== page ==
Sure, the process doesn’t start nicely; it’s about war, invasion and colonisation; it involves rape, pillage and domination. But from violence and exploitation, the sharing and enrichment of cultures emerges. Imagine British food without the culinary influence of India, Italy and the Caribbean, the spices of the orient, the cultivars of Dutch agriculture; imagine the English language without additions from Latin, Hindi and Arabic; Brits would be eating boiled turnips and grunting in Anglo-Saxon (Beowolf is all very well but …).
The nature of our relationships with other nations are reflected in the words we borrow. In previous centuries, adventurers imported, from Persia, Arabia, the Crimea, bint, kahve, baksheesh – girl, coffee, bribe – the essentials for the male traveller. Soldiers in the First World War brought back mademoiselle, parlez, vin blanc(which gave us ‘plonk’) – sex, communication, alcohol. World War II added dinero as well as senorita andfräulein, vino and spaghetti. Of course, essential vocabulary carries different implications if you are female and therefore likely to belong to the invaded rather than the invaders; to women, ‘men’ doesn’t represent a desirable commodity, as ‘girls’ and ‘women’ do to the soldiery; ‘man/men’ is synonymous with danger, the people who’ll take your body and steal your food.
We can agree that expanding and invigorating our language is a good thing, but at the point of entry perhaps the originators feel less thrilled: in the days of the Raj, Hindi-speakers may not have appreciated their oppressors bandying about their mother tongue, calling their alcoholic liveners chota pegs. In the 1930s and 40s, non-Jews adopted Yiddish words like schlep and nosh with relish – did Jewish people find it annoying or flattering? Today do black or working-class youths wince when Old Etonians enhance their street cred by dropping phrases like ‘banging’ and ‘blinding’?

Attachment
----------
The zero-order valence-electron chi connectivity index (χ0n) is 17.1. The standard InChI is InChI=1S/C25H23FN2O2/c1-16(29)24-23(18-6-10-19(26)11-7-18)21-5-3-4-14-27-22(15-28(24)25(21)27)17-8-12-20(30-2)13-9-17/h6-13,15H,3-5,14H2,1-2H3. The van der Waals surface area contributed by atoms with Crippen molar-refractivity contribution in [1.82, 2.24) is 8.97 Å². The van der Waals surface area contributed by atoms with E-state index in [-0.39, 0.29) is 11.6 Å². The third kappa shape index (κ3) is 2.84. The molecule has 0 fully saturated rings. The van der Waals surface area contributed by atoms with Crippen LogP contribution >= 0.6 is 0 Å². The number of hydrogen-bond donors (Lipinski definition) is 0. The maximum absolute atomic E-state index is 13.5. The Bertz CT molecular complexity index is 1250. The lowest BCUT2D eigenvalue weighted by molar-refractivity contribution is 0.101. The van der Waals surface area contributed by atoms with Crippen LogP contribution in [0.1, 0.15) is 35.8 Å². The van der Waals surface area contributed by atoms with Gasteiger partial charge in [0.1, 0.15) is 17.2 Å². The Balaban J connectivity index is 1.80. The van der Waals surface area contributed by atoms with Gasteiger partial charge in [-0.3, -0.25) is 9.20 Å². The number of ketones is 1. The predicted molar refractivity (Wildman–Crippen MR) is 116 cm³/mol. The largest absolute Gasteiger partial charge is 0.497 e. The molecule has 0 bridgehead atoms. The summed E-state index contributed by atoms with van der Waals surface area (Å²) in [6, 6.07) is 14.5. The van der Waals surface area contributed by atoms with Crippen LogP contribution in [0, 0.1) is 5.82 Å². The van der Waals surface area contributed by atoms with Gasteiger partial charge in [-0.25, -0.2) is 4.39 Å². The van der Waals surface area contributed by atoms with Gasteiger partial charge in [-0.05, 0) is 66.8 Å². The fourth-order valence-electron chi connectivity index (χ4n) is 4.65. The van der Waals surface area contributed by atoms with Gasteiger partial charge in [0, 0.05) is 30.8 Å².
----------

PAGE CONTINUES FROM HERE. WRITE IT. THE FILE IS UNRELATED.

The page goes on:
If you’re an Asian restauranteur, profiting from ‘authentic’ chicken tikka marsala, it’s okay – you’re in control, you invented the dish for your British customers, but if you’re a Jamaican and your reggae rhythms are constantly re-worked badly by white guys who make a fortune without acknowledging their source, it’s plain wrong. We can’t police this cultural cross-fertilisation because it just happens, but If you use other people’s stuff, you should do it well and give credit, celebrate rather than appropriate.
The same applies to writers: our literature, like our language, benefits from new topics and influences. We should not inhibit our imaginations or censor our subject matter but we should write well and accurately about other kinds of people, other places, other experiences. The process should also be a two-way one; rather than publishers forbidding white authors to write about black characters, for example, the industry should be ensuring that we all get to write about each other and profit equally from doing so.
Here’s a link to an essay by Brian Morton on this subject that says it all so much more eloquently than me: